I don't remember the sizes of clothes I wore when I was younger, but I believe even as a child, I needed the girls' equivalent to the boys' "husky" line, known as "plus size." I was pretty aware of the implication, and I'm sure I was only 10 or so. I was "larger than average." Taller also means heavier. I didn't understand that back then, and even now, I'm just starting to accept my size as just one small part of who I am.
Dieting was something all women do, or so I thought. My mom was always eating grapefruit and boiled eggs when I was little. There was the cabbage soup diet. The Atkins diet. Even lately, it's been Sensa. Exercise was jogging around the yard a certain number of times, working out with Artie Levin on TV, swimming laps, Pilates, and these days, walking.
I just wanted to set you up to understand my mindset as a young adult. I recall that I weighed more than I wanted to weigh. I would kill to weigh that weight today, which was probably 135 pounds. I hit 5'7" in middle school, so that was not a bad number. Technically, there are no bad numbers. Just poor self-esteem tied to numbers. It was only a bad number on the days they weighed us in gym class.
No one was allowed to see the scale, or hear the teacher say your weight. But friends all asked. Kids just want to know they're normal. My friends were no different. NO ONE weighed as much as I did. My friends were all reporting numbers in the low 100s, and the petite girls were UNDER 100. I think my birth weight was just around seven pounds, and then I just kind of skyrocketed to the 100s early in my youth. I was mortified that anyone would know I weighed more than all of the other girls. Yes, I was taller, but no one really explained that to me.
SOOO...as I was saying, I found myself wanting to take off some weight. I can remember it was when I was lifeguarding in the late seventies, and I'm sure being around the leaner, thinner lifeguards had me feeling pretty insecure about my weight, so I decided to take matters into my own hands. It's common knowledge that women should never eat less than 1200 calories on a restricted diet. I'd never given calories any thought, so I had no clue how many calories were in ANYTHING.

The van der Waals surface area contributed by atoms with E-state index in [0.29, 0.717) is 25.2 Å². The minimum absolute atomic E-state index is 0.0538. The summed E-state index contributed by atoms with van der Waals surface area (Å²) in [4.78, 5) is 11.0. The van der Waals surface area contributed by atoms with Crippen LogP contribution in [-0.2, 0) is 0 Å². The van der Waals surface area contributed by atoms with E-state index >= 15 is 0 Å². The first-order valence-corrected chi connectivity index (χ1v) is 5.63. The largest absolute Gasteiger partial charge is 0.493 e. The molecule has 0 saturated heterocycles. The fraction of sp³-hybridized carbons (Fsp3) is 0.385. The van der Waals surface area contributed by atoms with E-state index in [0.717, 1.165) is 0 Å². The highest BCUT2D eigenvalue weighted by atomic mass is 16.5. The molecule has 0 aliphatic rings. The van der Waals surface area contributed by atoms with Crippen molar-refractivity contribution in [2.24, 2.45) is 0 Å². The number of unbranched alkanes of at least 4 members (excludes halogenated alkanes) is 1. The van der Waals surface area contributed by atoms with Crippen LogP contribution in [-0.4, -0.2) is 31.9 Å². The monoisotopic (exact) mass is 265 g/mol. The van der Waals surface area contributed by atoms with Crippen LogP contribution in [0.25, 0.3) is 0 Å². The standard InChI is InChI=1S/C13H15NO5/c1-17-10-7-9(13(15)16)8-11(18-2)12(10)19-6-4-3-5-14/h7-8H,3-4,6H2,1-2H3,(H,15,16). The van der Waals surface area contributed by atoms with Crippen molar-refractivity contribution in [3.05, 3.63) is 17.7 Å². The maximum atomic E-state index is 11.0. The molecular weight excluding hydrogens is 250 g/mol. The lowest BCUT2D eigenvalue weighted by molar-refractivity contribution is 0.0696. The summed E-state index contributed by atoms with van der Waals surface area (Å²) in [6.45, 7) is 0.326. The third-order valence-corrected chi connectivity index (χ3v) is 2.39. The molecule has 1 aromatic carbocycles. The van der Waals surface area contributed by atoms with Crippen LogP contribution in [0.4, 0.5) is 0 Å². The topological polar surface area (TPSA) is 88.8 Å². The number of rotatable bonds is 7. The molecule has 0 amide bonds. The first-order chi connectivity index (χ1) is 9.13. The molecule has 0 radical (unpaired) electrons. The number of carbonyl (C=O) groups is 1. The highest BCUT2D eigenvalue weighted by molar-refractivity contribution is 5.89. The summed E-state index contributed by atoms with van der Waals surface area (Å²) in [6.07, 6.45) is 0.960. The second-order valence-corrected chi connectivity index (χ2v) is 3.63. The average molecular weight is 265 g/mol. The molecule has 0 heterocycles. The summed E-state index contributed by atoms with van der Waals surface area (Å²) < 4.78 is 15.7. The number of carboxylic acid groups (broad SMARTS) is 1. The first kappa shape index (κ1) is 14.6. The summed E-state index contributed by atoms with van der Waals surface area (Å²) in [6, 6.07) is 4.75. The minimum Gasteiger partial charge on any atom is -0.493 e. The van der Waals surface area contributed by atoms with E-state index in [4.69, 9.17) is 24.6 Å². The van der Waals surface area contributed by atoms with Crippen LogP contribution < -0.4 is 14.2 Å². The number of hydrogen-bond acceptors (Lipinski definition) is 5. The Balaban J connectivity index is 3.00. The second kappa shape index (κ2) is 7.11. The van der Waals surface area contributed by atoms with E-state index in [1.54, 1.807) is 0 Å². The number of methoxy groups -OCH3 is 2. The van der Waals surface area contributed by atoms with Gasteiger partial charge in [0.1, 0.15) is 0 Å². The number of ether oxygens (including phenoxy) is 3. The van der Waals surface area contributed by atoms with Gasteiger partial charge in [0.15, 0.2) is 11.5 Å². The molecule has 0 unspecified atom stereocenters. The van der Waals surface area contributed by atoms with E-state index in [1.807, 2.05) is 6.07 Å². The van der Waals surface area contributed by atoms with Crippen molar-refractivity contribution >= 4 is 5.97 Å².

I headed down to the kitchen to check out our food supply. Freezer first. My favorite food in the whole world is ice cream. Hmmm... Anyone remember "ice milk?" Ice milk would be called low-fat ice cream these days. Like ice cream, only a little less creamy, a little less expensive, and a little less yummy. Remember Mama? She was all over anything that saved some calories. (And oh, yes, I have become my mother a hundred times over!)
Our freezer contained ice MILK rather than ice CREAM. We had a half gallon of chocolate ice milk in the fridge. Only 100 calories in a half cup. Good to know. And how about that? 13 servings in one carton. 100 x 13 = 1300 calories. BINGO! I now had a plan. I would consume one half gallon of ice milk each day, I would not reach the starvation level of 1200 calories per day, and I was just sure the weight would fall right off.
Two problems. First off, one cannot feel well eating only one food all day long, especially a dessert, for days on end. And secondly, my parents were never going to agree to buy me 15 gallons of frozen dairy dessert products to eat each month. As I recall, I managed to consume nearly all of that first carton, but I felt miserable. How could something so yummy make me feel so crummy?
That, folks, was the beginning of my life as a dieting adult. I've done many extreme things to try to drop a few pounds over the years, but nothing as crazy as the ice cream diet. It sounds so fun, but it just isn't very practical!
Anyone care to divulge the craziest thing you've done in the name of weight loss? There's no judgment here. When we know better, we do better. Back then, I just didn't know any better!